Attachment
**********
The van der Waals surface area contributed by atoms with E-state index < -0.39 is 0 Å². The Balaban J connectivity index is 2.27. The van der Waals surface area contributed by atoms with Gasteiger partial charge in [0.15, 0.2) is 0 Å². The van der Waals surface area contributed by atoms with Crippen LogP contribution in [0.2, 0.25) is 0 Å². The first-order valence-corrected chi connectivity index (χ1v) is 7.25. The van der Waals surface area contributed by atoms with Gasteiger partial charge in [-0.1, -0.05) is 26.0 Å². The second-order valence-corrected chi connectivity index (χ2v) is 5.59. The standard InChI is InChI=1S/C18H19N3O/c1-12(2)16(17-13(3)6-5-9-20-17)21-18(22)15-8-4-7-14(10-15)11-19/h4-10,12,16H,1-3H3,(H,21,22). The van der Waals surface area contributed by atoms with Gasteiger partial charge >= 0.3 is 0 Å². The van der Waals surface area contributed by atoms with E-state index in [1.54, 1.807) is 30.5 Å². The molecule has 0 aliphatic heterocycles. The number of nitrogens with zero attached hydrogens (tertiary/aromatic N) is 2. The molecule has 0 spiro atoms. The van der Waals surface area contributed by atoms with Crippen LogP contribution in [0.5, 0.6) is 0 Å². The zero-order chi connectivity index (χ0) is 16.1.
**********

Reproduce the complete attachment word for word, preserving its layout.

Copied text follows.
The van der Waals surface area contributed by atoms with E-state index < -0.39 is 0 Å². The Balaban J connectivity index is 2.27. The van der Waals surface area contributed by atoms with Gasteiger partial charge in [0.15, 0.2) is 0 Å². The van der Waals surface area contributed by atoms with Crippen LogP contribution in [0.2, 0.25) is 0 Å². The first-order valence-corrected chi connectivity index (χ1v) is 7.25. The van der Waals surface area contributed by atoms with Gasteiger partial charge in [-0.1, -0.05) is 26.0 Å². The second-order valence-corrected chi connectivity index (χ2v) is 5.59. The standard InChI is InChI=1S/C18H19N3O/c1-12(2)16(17-13(3)6-5-9-20-17)21-18(22)15-8-4-7-14(10-15)11-19/h4-10,12,16H,1-3H3,(H,21,22). The van der Waals surface area contributed by atoms with Gasteiger partial charge >= 0.3 is 0 Å². The van der Waals surface area contributed by atoms with E-state index in [1.54, 1.807) is 30.5 Å². The molecule has 0 aliphatic heterocycles. The number of nitrogens with zero attached hydrogens (tertiary/aromatic N) is 2. The molecule has 0 spiro atoms. The van der Waals surface area contributed by atoms with Crippen LogP contribution in [0.5, 0.6) is 0 Å². The zero-order chi connectivity index (χ0) is 16.1.